Its the Principle!

 Douglas E. Noll, Esq.

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August  2004

“It’s not about the money, it’s about the principle of the thing!”

“I would rather pay my lawyer $250,000, than pay that scum a dime!”

“I want them to hurt.  I don’t care how much I have to pay in lawyer’s fees, I want them to feel pain!”

“Those guys jerked me around!  I am going to jerk their chain right back!”

“If he was in the street, I wouldn’t swerve to miss him!”

These are the types of comments I often hear in difficult relationship conflicts.  They indicate a high stage of escalation, high emotionality, and a deep sense of injustice.  When people are in this frame of mind, talking rationally simply does not work.  How, as a peacemaker, do I approach these people?

The first step is in understanding that, clinically, these people are suffering from some degree of narcissistic wound.  That’s a technical term for emotional injury, usually caused by an attack on identity.  Attacks on identity can arise from betrayal of trust, deceit, disrespect, neglect or abandonment by people to whom the injured party has a relational bond.  Because the relationship is close, such as a business partner, the injured party creates a large part of his or her identity out of the relationship.  When the relationship breaks, the injured party experiences a deep threat to identity, which is translated in the brain as a threat to survival.  Narcissistic wounding results with defended behaviors designed to minimize the hurt and protect the identity from further attack.

I have observed three levels of wounding.  Each level of intensity relates to the depth of the relationship and the extent of the betrayal.  The first level manifests as annoyance, pique, and a sense of unfairness.  Usually, the relationship is not intense.  Typical relationships would include business associates, but not partners, employer-supervisor, and friendly neighbors.  The wound is not deep and people will generally listen to reason.  They are able to separate out their indignation from the pragmatic need to resolve the conflict peacefully.

The second level manifests as wounded pride, indignity, insult, or disrespect.  The relationship is more intense and expectations about behaviors within the relationship are greater.  Sometimes, the expectations are implicit and unstated, which leads to wounding when the expectations are not met.  

These cases are challenging because the injured party imputes intentionality on the part of the offending party.  E.g., “You knew that I wanted that promotion, and you intentionally blocked me from it so you could get it yourself.”  I have rarely seen overt, intentionally malicious behavior, but I see people assuming and inferring it all the time.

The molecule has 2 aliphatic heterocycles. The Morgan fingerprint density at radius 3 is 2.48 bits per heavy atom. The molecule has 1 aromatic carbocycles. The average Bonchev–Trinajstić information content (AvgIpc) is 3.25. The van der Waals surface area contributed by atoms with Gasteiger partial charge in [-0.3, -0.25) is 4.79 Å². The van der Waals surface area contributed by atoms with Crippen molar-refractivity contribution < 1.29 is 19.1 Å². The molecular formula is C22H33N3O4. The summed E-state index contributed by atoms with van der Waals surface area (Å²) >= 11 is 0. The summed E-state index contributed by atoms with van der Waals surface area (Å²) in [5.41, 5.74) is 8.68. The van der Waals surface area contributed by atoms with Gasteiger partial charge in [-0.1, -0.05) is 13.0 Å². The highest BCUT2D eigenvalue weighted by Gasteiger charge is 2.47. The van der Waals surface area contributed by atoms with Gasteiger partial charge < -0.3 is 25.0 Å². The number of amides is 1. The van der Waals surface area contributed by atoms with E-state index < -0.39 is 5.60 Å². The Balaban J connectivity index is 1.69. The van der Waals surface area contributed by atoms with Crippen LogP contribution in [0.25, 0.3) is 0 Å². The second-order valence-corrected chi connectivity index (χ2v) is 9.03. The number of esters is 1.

At level two, the wound is moderately deep.  People have a hard time listening to reason.  They have a sense of entitlement and expectancy that has been denied, and they want it fulfilled.  They will transmute their wound into a demand for money that often has no relationship to the actual economic injury.  Thus, a terminated employee might demand $100,000 for a claim that might have an economic value of $5,000.  The challenge with these injuries is that because money symbolizes identity, negotiating is not about making a deal.  Instead, it is about validating one’s self esteem and self worth.  This is why people will be insulted by first offers that are perceived as too low.

Level three wounds are the most difficult and challenging.  They manifest as a deep and abiding sense of injustice, darkest betrayal, repudiation of fundamental values, and abuse.  If the wound is sufficiently severe, the injured party can suffer from post traumatic stress syndrome and its associated symptoms.  People experiencing this wound seem to be stuck emotionally on the injury and its cause.  They retell the experience leading to the injury over and over again. It seems as if they can never get off this merry-go-round of insult. The offending party can apologize sincerely and fully, but that has no meaning to the injured party.  If the injured party is approached from a rational perspective, he or she may see that type of persuasion as disrespectful of the pain.  These parties need to be listened to patiently and with great empathy.  

I have seen these wounds in clergy sexual abuse cases, disputes between business partners that go to the same church or share similar religious values, and in cases where there was severe sexual harassment by a supervisor.  At this level, the injured party needs clinical help from a therapist.  The peacemaker must create a safe, secure environment for the parties to talk about the injury.  The injured party must sense that he or she will be protected and not re-victimized.

Understanding when people have been wounded and how deep the wound has been experienced can give you insight into the conflict.  Narcissistic wounds require the peacemaker to be non-judgmental and to show loving kindness and compassion.  If the offending party can also be compassionate, appropriately remorseful, and empathic, the injured party can usually start on a healing journey to forgiveness.

Douglas E. Noll, Esq. is a lawyer specializing in peacemaking and mediation of difficult and intractable conflicts throughout California. His firm,  Noll Associates is based in Central California. He may be reached through his website and email at

© 2004, Douglas E. Noll